How often must we hear the mantra of value in real estate? Location, location, location.

Maybe not as often as we should hear the mantra of clarity in writing: Precision, precision, precision.

Consider this example: "The Louisville police department released a letter of termination it sent to the officer who 'blindly fired' 10 rounds into a covered patio door."

Written that way, the sentence would have us believe that the patio door was covered.

We get the true meaning if the sentence is written this way: "The Louisville police department released a letter of termination it sent to the officer who 'blindly fired' into the door of a covered patio."

The impulse to compress ideas often leads to constructions that befuddle a reader.

Another example: A mask mandate exemption for people of color meant to address racial profiling concerns has been removed after racist backlash, Oregon county officials said.

That sentence begins with three nouns stacked — mask, mandate and exemption — forcing a reader to work to unstack them.

Far better to write that county officials have removed an exemption for people of color from the mandate that every citizen wear a mask. Just reverse the order of those nouns.

If your sentence, read aloud, does not sound conversational, rewrite it.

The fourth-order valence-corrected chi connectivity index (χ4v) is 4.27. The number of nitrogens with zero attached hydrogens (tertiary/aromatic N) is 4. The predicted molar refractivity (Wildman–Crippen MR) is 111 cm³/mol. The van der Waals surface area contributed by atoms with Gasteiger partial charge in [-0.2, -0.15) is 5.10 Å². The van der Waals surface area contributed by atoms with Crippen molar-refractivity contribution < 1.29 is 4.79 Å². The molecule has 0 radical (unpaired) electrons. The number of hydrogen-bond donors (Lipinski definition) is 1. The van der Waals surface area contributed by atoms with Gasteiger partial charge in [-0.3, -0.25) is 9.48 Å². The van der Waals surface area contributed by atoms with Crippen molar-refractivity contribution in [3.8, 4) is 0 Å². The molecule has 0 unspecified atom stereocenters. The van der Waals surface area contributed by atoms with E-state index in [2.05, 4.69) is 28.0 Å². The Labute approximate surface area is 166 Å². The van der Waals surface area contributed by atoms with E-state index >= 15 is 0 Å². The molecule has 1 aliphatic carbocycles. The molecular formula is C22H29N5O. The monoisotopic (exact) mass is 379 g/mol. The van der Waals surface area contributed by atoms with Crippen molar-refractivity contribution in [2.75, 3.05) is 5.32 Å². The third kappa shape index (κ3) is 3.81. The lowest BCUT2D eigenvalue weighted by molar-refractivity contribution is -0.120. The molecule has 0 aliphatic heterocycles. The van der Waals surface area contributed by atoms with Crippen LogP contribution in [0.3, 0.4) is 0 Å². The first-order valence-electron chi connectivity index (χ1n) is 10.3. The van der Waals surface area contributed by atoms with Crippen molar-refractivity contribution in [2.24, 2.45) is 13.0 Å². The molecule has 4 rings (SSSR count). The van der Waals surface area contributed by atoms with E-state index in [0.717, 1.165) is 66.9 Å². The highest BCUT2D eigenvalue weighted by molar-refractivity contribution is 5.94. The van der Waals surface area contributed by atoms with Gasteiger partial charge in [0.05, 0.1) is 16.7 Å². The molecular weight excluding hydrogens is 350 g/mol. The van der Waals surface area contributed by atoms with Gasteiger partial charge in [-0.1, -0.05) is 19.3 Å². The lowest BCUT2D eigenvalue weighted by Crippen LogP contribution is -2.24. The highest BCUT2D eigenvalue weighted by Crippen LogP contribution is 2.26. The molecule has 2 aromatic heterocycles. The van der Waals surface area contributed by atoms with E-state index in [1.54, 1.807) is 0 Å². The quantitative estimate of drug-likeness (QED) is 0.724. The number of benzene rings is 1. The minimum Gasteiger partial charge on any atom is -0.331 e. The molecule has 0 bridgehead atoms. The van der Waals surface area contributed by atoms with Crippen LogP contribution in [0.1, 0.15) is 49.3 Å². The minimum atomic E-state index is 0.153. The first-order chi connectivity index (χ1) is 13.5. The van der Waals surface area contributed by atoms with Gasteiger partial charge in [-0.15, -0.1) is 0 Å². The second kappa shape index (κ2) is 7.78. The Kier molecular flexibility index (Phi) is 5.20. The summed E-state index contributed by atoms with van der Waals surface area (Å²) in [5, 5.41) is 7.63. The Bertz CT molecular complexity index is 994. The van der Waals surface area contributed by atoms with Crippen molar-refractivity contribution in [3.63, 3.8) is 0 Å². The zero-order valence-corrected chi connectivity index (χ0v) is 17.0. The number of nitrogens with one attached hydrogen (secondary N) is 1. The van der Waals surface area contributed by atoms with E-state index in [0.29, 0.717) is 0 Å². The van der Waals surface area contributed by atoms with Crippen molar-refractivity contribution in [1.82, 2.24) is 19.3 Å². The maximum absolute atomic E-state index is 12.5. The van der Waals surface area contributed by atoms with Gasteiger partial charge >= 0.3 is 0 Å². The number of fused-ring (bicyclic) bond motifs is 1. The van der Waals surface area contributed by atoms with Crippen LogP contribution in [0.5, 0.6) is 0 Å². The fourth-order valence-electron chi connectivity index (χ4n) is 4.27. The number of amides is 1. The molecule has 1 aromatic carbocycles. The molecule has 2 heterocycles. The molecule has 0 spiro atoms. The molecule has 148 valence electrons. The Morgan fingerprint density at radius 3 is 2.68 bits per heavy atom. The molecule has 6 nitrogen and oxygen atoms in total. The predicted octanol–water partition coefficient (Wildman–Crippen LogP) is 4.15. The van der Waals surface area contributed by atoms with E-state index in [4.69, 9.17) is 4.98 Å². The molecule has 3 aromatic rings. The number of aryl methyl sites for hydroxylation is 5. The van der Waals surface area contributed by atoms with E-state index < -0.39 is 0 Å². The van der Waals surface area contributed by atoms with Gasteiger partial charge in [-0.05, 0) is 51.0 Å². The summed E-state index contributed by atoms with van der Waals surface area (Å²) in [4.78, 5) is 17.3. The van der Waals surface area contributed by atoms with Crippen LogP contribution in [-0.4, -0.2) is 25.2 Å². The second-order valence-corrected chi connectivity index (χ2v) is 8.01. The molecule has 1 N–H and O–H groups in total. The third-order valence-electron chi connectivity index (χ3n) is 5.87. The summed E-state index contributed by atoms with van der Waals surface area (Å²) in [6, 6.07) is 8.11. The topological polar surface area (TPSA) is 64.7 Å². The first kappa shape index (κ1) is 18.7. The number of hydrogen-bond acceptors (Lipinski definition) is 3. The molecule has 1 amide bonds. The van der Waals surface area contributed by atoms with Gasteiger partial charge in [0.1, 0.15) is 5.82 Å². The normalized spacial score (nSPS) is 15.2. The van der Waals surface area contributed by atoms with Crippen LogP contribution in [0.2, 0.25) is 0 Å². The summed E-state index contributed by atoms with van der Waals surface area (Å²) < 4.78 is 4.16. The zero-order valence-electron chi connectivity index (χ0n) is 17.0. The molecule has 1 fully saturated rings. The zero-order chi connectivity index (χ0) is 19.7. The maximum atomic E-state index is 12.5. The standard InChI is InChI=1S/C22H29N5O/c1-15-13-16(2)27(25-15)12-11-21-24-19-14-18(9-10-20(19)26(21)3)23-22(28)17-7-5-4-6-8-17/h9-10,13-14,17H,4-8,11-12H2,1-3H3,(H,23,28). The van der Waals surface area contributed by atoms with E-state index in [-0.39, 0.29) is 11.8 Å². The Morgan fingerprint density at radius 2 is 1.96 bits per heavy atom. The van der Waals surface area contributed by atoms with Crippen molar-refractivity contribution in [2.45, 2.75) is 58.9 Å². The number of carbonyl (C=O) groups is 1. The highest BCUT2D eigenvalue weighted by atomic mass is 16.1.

This column most recently dealt with ways to eliminate bloated language, in the interest of economy and clarity. I shortened a 73-word paragraph to 39 words. Several readers matched that revised total, and one beat our record, with 38.

But the response that impressed me most came from Melissa Anderson, a University of Minnesota professor of higher education. She blazed her own path, by (almost) matching the paragraph's meaning in only 17 syllables — the official length of the Japanese poetry form known as haiku:

"Pleasantville: stores closed, park empty — until hundreds come to mourn George Floyd."

I said Melissa "almost" matched the meaning; she omitted the outdoor dining cited in the original piece, thereby leaving some folks hungry. Still, she served up something delicious.

Gary Gilson is a Twin Cities writing coach.